The Dole town website rather undersells its charms. On the page titled “The Top 10 Things to Do in Dole”, there are only seven entries. However, Dole’s main claim to fame is that it is the birthplace of Louis Pasteur, you remember, the scientist chappy, swan necked flasks, mouldy broth? Any way this year is also the bicentenary of Louis’ birth, so they had really gone to town. His image was everywhere. Who knew that Louis’ dad was a tanner? Dole turned out to be a charming place. Again, lots of twisty, turny, narrow streets with medieval buildings interspersed between more modern ones. The canal was the Rhone Rhine canal link and was dug at the beginning of the 19th century by Napoleon who raised the money for the project by inventing the world’s first Public/Private Partnership. He sold off the existing French canals and used the funds to build the new one.

We could tell we were now further off the tourist trail as most of the restaurants were closed. In fact, there were only three open. As we were looking to see if we had missed any, we stumbled across the ‘Dole Fountain’. Trying to find a way back to the main square we went down a particularly gloomy passage, that led to a tunnel under the old walls, which opened out into a cavern which housed the spring (called the Fountain) that had supplied the town with water for centuries. Not many folk will see that as it is not sign posted or even listed in Dole’s Top Ten.

The restaurant we chose turned out to be another of our lucky finds. When we went in there were only a couple of other people, drinking at the bar, but the owner gave us a warm welcome and he turned out to be very friendly and helpful. After he became frustrated with my poor French, he asked if we would rather speak in English, at which he was pretty fluent. He gave good advice about his wines and explained about the local yellow wine, a specialty of the Jura, that is matured for three years and three months before it is bottled. We dined on fondue and burgers and as we did so the place filled up. Clearly the locals dine later than the campervanners.

Wednesday 28th September

Troyes and Laon

Well, it poured all night again. The sound of the rain and the even bigger drops falling off the trees we were parked under kept me awake, but at least I wasn’t worried about getting stuck. I had checked when we returned last night, and the car park was nice and firm. Behind the car park were sports fields leading down to the river Doubs. As Bryn and I squelched our way around them, I was struck again by how much pride, money and effort communities of all sizes in Europe seem to put into their sports facilities. Here there was an athletics field, football pitches and a rugby pitch with flood lights. (Dole’s rugby club goes by the magnificent name of ‘Grand Dole Rugby’ and is based in the outskirts of town).

As it was still raining, there was no point in hanging around, so we headed off to Troyes for lunch. Today we were going to break the back of our dash through France. We had 400km (250 miles) to cover today and a quick stop in Troyes gave us a chance to stretch our legs en route. It turned out to be a longer stretch than planned as I had underestimated how far the carpark was from the centre of town. Anyhow, by the time we had arrived it had stopped raining and so we had a quick look at the older part of the town, renowned for its half-timbered buildings. We had galettes in a Brittany inspired creperie; before we drove to Decathlon.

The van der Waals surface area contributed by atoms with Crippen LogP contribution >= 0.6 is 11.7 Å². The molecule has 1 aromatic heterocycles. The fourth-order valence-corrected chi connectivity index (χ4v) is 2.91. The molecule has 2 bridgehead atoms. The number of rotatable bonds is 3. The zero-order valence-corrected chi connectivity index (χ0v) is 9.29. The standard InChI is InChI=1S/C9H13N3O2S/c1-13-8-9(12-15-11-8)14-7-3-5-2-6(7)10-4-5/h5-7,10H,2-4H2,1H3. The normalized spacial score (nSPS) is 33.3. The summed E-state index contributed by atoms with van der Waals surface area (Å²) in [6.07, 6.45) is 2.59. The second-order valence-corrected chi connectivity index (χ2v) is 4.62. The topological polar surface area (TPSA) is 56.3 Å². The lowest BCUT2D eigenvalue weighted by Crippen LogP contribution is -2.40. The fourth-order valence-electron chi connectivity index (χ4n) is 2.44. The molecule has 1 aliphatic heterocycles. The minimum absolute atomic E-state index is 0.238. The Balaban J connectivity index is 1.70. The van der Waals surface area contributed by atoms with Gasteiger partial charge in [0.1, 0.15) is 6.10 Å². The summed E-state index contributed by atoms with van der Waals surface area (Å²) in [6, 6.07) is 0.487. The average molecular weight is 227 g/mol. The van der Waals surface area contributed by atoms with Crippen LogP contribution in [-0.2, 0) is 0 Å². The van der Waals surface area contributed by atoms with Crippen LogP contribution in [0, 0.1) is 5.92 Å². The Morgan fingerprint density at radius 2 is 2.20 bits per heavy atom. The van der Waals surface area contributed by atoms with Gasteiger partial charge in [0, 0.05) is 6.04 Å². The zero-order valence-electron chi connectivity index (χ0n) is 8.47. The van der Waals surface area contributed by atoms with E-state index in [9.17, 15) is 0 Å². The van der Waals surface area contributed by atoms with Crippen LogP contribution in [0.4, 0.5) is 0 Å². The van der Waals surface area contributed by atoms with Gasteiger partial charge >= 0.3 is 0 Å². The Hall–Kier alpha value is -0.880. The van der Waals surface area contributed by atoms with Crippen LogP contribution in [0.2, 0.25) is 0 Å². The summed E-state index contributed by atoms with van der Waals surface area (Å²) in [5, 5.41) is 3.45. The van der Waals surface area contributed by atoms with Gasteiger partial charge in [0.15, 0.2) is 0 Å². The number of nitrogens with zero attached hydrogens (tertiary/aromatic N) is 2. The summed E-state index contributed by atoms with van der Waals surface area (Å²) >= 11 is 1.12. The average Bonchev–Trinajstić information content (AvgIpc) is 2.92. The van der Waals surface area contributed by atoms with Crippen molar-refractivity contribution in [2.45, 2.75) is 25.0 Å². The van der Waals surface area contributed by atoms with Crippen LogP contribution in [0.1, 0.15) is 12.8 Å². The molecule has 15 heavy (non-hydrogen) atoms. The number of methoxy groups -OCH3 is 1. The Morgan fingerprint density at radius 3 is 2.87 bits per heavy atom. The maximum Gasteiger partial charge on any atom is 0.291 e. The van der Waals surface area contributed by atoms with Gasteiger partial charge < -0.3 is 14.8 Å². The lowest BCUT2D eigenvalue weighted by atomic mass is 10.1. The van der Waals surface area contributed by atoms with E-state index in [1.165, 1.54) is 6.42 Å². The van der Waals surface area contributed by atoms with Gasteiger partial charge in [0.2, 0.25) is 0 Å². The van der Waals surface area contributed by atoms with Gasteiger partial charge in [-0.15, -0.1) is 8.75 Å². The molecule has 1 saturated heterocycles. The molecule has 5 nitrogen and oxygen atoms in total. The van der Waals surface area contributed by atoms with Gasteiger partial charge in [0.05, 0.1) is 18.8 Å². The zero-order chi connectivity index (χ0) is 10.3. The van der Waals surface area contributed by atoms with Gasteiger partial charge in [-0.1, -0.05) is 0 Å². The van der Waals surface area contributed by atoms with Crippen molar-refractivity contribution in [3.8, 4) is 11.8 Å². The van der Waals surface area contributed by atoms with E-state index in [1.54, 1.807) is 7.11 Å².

Andy and Lesley’s fascination with Decathlon was still running hot. They had been compiling a Decathlon shopping list over the last couple of weeks and were keen to fulfil it. Chamonix was too small to stock their full range of products. Troyes has a large new Decathlon store on the outskirts of town conveniently placed right by the motorway junction. Unfortunately, we had again been caught out by the change of seasons. The four of us are still in summer mode but everyone else is embracing autumn and Decathlon was no exception. Paddles and beach shorts had all been packed away in favour of hunting and fishing gear and winter sports. Still, it gives us the excuse to visit the next one.

Laon isn’t a name that many people would recognise, however anyone who has driven along the A26 autoroute will have seen Laon, or at least the mysterious towers that sit on top of the only hill for miles around. We have seen them many times on this fairly featureless route – even the old coal tips add some interest – and wondered what it was. Now we were to find out.

Laon’s campervan aire is alongside the old town walls, and a short amble took us to the towers. The towers are part of the Notre Dame Cathedral, built in the 1155. We have seen plenty of cathedrals on this trip, Venice, Florence, Dubrovnik, Pula, to name but four and Laon’s is a worthy addition to the list. It is not as famous as some and it could never be described as pretty, but it is imposing. This gothic marvel took eighty years to build and is over 110 metres long and 42 metres at its highest inside. It inspired cathedrals across northern Europe, including Chartres, Reims, Magdeburg, Limbourg, Lausanne and Dijon.

Almost 900 years old and still going strong

The townsfolk were gearing up for a big festival at the weekend and there were plenty of innovative decorations in the streets, however it seems as if the restaurants had decided to save their energies for the festival too, by shutting up. There was only one restaurant open and that was a very grand one, opposite the cathedral. They were very happy for us to bring the dogs in though, and brought them water, before they had even asked us what we wanted to drink. Appropriately for our last meal of the holiday, it was one of the best we had, with two trainee waiters at the top of their game.

As we stepped outside the restaurant the Cathedral looked even more spectacular!

And so, to bed! This is our last night abroad, if all goes well, tomorrow we will be home. 

Thursday 29th September

And indeed, it did go well.

And indeed, it did go well.

There was an eerie cloud in the valley below us as we drove away from Laon. We were up and away before the sun had risen. By the time we stopped for breakfast the sun was shining which burnt off the last traces of the mist and ensured we had a smooth journey all the way to the Tunnel sur la Manche. We were able to catch a train almost six hours earlier than planned and despite the worst the M20, M25 and M1 could throw at us we got home in time for tea. 

Many thanks to Lesley and Andy for being excellent companions yet again, and for making our trip so memorable. Here is to next time?

Some figures…

38         days

6            countries

24         campsites

3499    miles

If you are still there, dear reader, thank you for sticking with all this hoopla and nonsense. Here is to the next time?